If attracting deer, not improving habitat, is your primary goal you might consider establishing a feeding station. Be sure to check FWC regulations before you begin feeding game animals.

If attracting deer, not improving habitat, is your primary goal you might consider establishing a feeding station. Photo: Mark Mauldin

Be patient, wait for the weather conditions to improve before planting. There is no point in wasting your time and money on plantings that have a very low chance of being successful. Contact your county’s agriculture or natural resources agent for more details relating to the establishment of wildlife plots.

 

PG

Author: Mark Mauldin – mdm83@ufl.edu

I am the Agriculture and Natural Resources agent in Washington County. My program areas include livestock and forage, row crops, and pond management.
http://washington.ifas.ufl.edu

Mark Mauldin

Permanent link to this article: http://franklin.ifas.ufl.edu/newsletters/2016/11/05/dont-rush-wildlife-plot-plantings-wait-on-rain/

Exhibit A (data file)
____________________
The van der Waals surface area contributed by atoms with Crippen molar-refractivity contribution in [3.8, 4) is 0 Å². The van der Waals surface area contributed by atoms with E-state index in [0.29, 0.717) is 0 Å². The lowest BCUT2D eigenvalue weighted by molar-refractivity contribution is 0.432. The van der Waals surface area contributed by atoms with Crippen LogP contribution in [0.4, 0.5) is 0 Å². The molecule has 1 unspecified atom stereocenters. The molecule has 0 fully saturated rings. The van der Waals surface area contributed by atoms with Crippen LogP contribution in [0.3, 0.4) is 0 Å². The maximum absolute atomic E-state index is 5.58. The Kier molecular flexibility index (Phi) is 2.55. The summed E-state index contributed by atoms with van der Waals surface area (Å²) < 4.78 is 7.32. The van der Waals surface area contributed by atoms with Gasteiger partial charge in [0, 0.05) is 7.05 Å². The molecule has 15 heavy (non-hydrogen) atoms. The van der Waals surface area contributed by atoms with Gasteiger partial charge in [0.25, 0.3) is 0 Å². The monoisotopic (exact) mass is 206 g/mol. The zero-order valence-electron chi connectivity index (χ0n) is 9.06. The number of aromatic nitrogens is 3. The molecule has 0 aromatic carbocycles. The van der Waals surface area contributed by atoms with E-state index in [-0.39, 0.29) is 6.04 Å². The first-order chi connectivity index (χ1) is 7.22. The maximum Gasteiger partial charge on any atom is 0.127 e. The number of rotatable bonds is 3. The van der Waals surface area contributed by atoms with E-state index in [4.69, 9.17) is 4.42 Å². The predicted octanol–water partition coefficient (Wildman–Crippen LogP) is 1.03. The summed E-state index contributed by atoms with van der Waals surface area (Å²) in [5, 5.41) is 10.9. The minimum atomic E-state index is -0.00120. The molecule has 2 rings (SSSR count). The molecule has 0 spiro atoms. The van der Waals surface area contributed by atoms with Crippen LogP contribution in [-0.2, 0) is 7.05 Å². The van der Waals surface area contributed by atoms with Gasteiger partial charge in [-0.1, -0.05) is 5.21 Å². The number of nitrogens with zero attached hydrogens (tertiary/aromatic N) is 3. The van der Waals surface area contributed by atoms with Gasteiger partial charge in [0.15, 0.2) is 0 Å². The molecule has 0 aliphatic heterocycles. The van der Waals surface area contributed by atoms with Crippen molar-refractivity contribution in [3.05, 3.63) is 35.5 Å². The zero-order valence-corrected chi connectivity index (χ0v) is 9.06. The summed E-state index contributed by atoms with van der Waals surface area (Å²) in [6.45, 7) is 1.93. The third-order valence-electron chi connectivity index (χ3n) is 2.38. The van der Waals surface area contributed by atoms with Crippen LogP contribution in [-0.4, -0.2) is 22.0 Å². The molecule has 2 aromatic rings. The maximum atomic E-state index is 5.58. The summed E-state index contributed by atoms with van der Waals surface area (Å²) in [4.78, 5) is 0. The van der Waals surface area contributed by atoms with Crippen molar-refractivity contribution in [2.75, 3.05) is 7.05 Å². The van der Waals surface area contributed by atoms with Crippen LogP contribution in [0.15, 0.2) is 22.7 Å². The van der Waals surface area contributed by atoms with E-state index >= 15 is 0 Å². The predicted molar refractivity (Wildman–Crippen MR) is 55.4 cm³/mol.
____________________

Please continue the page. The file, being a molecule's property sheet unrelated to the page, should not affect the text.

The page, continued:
Friday Funny: Two Wrongs Don’t Make a Marriage Right

Friday Funny:  Two Wrongs Don’t Make a Marriage Right

Harold and Jenny live on a farm in the Florida Panhandle.  Though they have been married for many years, and raised three children to adulthood together, their marriage has been challenging for Jenny.  Harold has worked hard his whole adult life to provide for his family, and take care of the family farm that had been passed to him from his father.  While Harold takes care of every detail on the farm, he has not always been as attentive as he needed to be when it came to Jenny.  Jenny knew Harold was not the romantic type when she married him, but did expect him to take care of the important things like birthdays and anniversaries.

Their 30th anniversary was coming up in the second week of June, so Jenny decided not to say anything to see if Harold remembered this milestone for their marriage.  Poor Harold was so busy getting his peanuts and cotton planted and the pre-emergence herbicides sprayed, that he never even thought about the important anniversary that occurred that year.